Buddhism in America
Once the Esoteric Path of an Intellectual Elite, Buddha's Faith Now Has a Rainbow of Followers
A rusted Japanese freighter slipped into San Francisco Bay eastbound from Hawaii. The dawn was darkened by heavy fog. Blasts of cold, salty ocean spray hazed the handful of Chinese and Japanese who huddled on the deck, excitedly trying to catch first sight of land. The year is circa 1889. The first Buddhist immigrants had reached American soil. A century later, 4 million Buddhists call America home!
Before Christianity arrived in the 15th century, Indians and Asian/Eskimos had long espoused mystic teachings akin to Buddhism-karma and the interconnectedness of all life. In this way, Buddhism's growing presence in the US-like Hinduism's-is more fairly the reemergence of an older spiritual outlook and vision than the import of something new.
Buddhists in America today are mostly Japanese and Indochinese, but increasingly non-Asians are swelling memberships. The exotic denominational rainbow can dazzle the unprepared-e.g.: Jodo Shinshu Pure Land, Nichiren Shoshu, Vipassana Theravadan Southern School, Gelug School of Tibetan Vajrayana, Diamond Sangha and Soto Zen. Over 500 Buddhist societies exist nationwide. Houston, Texas havens 10 heavenly Buddhist temples for their 70,000 Indochinese, and the Texas Buddhist Association is putting up a US$2 million, 500-by 200-foot temple/facility. Woodstock, New York, just became parent to a Tibetan Buddhist monastery that installed a $35,000 eleven-foot high, gold-plated Buddha. And just as Buddha taught that each soul had to work out his or her own salvation, so does each organization define its own character and direction. No central dogmatic authority will be tolerated.
Growth and the Language Barrier
Until 1960, Buddhism survived in the US little-known and less understood. Then two brilliant Buddhist authors, Roshi Suzuki and Alan Watts made Zen Buddhism household words and captured a large following of intellectuals. But in 1978, a sudden tidal wave of immigration began from many Buddhist Indochinese countries-principally Vietnam, Cambodia, Thailand, Burma and Taiwan-bringing in one decade well over a million Buddhists to America. Today, if you call a Buddhist temple, a helpless flutter of sweet, lilting Chinese or Japanese may disarm you until a second-generation teenager comes on the line, and says, "Hi, my grandmother and our priest don't speak English. Can I help?" This language barrier unavoidably polarizes Asian Buddhist and non-Asian into separate groups-"ethnic" and "elite," in the words of Jan Nattier, Assistant Professor of Religion, University of Hawaii. "Ethnics" are Asians and want Buddhism to be like it was in Asia-monks run the temples; lay people feed the monks. "Elitists" are non-Asian, educated, and opt for meditation over temple worship. But now a new "Mixed" category is clearly emerging. Bishop Yamaoka, of the Jodo Shinshu sect, told HINDUISM TODAY, "Our abbot told us it's time we woke up...We should open our doors [to] everyone-Black White, Brown and Purple. For the 'die-hards,' the earlier generation people, it will take longer to get used to. But, facing reality, our younger generation feels, 'why not? We work with these people; we play with them. Why not accept them?'"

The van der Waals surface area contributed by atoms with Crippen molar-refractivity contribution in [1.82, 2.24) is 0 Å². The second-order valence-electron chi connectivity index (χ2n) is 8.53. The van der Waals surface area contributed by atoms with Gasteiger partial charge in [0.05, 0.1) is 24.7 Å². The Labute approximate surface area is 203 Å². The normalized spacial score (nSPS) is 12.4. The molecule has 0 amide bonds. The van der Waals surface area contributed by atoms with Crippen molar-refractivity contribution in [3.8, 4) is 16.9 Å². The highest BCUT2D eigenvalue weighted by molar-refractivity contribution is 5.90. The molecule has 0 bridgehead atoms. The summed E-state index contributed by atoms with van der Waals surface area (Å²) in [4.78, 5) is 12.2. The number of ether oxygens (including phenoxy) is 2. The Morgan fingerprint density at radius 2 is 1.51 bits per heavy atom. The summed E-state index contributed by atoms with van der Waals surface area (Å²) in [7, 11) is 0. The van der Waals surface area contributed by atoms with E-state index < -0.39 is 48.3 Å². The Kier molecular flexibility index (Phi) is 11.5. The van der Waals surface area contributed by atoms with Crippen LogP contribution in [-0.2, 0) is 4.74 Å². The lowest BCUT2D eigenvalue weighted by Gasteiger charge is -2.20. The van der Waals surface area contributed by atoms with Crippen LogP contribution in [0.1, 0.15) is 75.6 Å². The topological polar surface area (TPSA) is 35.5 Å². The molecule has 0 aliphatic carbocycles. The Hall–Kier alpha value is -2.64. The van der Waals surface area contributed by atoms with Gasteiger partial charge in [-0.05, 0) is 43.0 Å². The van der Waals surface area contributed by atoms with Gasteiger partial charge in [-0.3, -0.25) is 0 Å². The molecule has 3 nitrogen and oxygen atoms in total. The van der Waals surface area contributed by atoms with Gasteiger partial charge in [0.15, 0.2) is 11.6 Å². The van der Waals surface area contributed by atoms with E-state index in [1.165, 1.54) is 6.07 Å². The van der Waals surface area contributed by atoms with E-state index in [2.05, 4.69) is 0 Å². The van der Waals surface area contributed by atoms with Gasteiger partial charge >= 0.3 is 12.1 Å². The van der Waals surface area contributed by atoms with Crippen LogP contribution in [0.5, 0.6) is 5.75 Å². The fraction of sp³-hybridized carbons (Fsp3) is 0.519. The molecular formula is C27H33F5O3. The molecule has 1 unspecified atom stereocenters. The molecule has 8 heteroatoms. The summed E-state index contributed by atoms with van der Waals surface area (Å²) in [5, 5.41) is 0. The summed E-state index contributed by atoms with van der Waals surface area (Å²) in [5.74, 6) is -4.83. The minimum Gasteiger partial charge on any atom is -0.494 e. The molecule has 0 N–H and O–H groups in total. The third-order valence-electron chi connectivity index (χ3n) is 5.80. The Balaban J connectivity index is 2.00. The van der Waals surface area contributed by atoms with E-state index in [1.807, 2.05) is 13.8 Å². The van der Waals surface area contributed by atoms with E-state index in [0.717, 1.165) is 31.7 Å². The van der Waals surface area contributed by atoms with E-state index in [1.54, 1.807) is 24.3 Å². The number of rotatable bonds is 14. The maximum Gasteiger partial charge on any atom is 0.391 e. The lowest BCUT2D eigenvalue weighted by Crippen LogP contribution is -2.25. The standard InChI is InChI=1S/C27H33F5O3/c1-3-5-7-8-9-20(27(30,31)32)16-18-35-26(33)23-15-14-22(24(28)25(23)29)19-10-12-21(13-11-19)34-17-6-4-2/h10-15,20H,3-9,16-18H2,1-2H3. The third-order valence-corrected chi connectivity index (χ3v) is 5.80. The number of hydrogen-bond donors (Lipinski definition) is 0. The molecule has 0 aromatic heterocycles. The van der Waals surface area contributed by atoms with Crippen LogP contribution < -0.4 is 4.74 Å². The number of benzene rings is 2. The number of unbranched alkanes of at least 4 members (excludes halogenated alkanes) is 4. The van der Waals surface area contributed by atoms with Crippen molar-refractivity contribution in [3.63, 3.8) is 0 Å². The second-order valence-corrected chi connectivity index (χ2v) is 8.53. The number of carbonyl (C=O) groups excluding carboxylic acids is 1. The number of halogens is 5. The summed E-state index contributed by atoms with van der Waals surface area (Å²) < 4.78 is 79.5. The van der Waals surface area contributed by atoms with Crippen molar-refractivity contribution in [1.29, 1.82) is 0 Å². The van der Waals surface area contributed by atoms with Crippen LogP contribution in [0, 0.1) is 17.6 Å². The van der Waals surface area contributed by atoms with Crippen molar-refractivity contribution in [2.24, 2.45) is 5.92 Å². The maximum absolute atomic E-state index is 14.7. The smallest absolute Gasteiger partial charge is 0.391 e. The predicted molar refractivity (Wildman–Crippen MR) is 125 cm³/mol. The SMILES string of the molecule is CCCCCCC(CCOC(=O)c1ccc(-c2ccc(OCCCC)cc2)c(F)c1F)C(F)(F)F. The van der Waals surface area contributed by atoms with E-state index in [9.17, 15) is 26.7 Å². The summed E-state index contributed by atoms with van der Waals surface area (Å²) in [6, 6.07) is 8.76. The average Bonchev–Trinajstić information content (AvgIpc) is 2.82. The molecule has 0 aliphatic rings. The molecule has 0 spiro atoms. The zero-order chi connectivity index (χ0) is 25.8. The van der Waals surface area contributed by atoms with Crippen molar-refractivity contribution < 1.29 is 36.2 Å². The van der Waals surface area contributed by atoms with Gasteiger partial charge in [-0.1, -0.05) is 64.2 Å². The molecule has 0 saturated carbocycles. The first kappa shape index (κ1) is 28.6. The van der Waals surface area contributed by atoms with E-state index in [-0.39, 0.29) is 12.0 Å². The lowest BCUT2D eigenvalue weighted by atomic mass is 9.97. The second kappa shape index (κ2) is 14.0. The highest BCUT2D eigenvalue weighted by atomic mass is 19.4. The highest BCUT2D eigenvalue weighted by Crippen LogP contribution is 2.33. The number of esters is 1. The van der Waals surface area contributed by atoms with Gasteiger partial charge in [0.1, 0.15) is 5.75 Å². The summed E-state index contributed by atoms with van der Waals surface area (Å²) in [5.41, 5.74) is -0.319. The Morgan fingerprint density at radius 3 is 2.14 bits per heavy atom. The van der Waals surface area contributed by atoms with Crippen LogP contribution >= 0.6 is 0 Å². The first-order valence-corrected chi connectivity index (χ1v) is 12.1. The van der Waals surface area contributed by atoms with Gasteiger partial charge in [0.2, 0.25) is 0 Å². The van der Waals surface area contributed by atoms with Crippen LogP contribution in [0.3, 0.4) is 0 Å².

Realistically, that will take time. Meanwhile, Buddhist immigrants are busy building temples. Their orthodox design projects an unequivocal Buddhist identity and symbolizes a decision to build Buddhism in America with an Eastern, not Western, character. Those Hindus that conjecture Buddhists consider themselves part of a larger Hindu family are simply wrong. "I don't know much about Hinduism. I'm close to Buddhism," Mr. Hwang, director of the Texas Buddhist Association, told HINDUISM TODAY. But the interior overlap of these two religions persists. When we asked 17-year-old Kali Nalluran, of San Francisco, to interview a Buddhist teen-ager for this article, her mother said, "Oh, that'll be easy. Her best friend is a Buddhist."
Youth and the Future
To the youth, a mountain of dusty scripture and a couple millenia of tradition is, frankly, unimpressive. They want Buddhism convincingly explained, and in English. Or forget it. So organizations are hastily drafting sketchy Buddhist lessons-years behind Singapore, which employed a 12-man team to create two courses for its Buddhist youth. "Youth complain they can't talk to their priest because he doesn't speak English. They sometimes feel the temples are irrelevant because they're focused on death and filial piety instead of on this life," explained Professor Bloom, Berkeley Institute of Buddhist Studies.
"When a religion comes to a new country, it changes itself" Prof. Reynolds, Buddhist Studies, University of Chicago Divinity School, told HINDUISM TODAY. "If it doesn't, it doesn't establish itself. Buddhism did that when it went from India to China and now it's doing that coming from Asia to America. We see more social service, stronger emphasis on lay practice and how Buddhists can live in a modern industrialized society." Though institutions may creatively modify Buddhism to best adapt in the US, the "Light of Asia's" 2,500-year-old core message of meditative serenity, aesthetic refinement and spiritual compassion probably won't."
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